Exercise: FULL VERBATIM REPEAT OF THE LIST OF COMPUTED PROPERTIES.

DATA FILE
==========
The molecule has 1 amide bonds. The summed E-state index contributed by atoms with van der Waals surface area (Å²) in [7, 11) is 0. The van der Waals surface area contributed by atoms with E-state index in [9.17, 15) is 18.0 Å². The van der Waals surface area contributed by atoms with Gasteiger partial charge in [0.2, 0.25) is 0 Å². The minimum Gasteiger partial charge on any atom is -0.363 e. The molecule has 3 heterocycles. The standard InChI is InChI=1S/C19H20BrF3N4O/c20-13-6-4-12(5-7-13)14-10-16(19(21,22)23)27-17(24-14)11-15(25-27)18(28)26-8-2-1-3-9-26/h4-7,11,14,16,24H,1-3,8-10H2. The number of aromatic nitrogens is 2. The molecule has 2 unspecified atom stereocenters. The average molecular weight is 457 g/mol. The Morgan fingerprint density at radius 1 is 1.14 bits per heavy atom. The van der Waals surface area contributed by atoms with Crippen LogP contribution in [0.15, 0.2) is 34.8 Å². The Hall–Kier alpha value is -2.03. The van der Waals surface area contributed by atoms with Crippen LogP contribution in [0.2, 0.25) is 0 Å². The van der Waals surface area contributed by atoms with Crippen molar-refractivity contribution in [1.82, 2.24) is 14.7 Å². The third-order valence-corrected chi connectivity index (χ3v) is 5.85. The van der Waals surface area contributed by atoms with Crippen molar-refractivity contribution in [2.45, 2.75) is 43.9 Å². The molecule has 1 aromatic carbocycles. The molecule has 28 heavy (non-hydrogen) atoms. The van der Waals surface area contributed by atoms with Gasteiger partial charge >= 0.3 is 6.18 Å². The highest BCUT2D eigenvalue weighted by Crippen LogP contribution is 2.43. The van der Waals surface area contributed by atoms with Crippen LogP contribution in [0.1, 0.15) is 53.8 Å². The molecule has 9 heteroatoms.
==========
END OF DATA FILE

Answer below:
The molecule has 1 amide bonds. The summed E-state index contributed by atoms with van der Waals surface area (Å²) in [7, 11) is 0. The van der Waals surface area contributed by atoms with E-state index in [9.17, 15) is 18.0 Å². The van der Waals surface area contributed by atoms with Gasteiger partial charge in [0.2, 0.25) is 0 Å². The minimum Gasteiger partial charge on any atom is -0.363 e. The molecule has 3 heterocycles. The standard InChI is InChI=1S/C19H20BrF3N4O/c20-13-6-4-12(5-7-13)14-10-16(19(21,22)23)27-17(24-14)11-15(25-27)18(28)26-8-2-1-3-9-26/h4-7,11,14,16,24H,1-3,8-10H2. The number of aromatic nitrogens is 2. The molecule has 2 unspecified atom stereocenters. The average molecular weight is 457 g/mol. The Morgan fingerprint density at radius 1 is 1.14 bits per heavy atom. The van der Waals surface area contributed by atoms with Crippen LogP contribution in [0.15, 0.2) is 34.8 Å². The Hall–Kier alpha value is -2.03. The van der Waals surface area contributed by atoms with Crippen LogP contribution in [0.2, 0.25) is 0 Å². The van der Waals surface area contributed by atoms with Crippen molar-refractivity contribution in [1.82, 2.24) is 14.7 Å². The third-order valence-corrected chi connectivity index (χ3v) is 5.85. The van der Waals surface area contributed by atoms with Crippen molar-refractivity contribution in [2.45, 2.75) is 43.9 Å². The molecule has 1 aromatic carbocycles. The molecule has 28 heavy (non-hydrogen) atoms. The van der Waals surface area contributed by atoms with Gasteiger partial charge >= 0.3 is 6.18 Å². The highest BCUT2D eigenvalue weighted by Crippen LogP contribution is 2.43. The van der Waals surface area contributed by atoms with Crippen LogP contribution in [0.1, 0.15) is 53.8 Å². The molecule has 9 heteroatoms.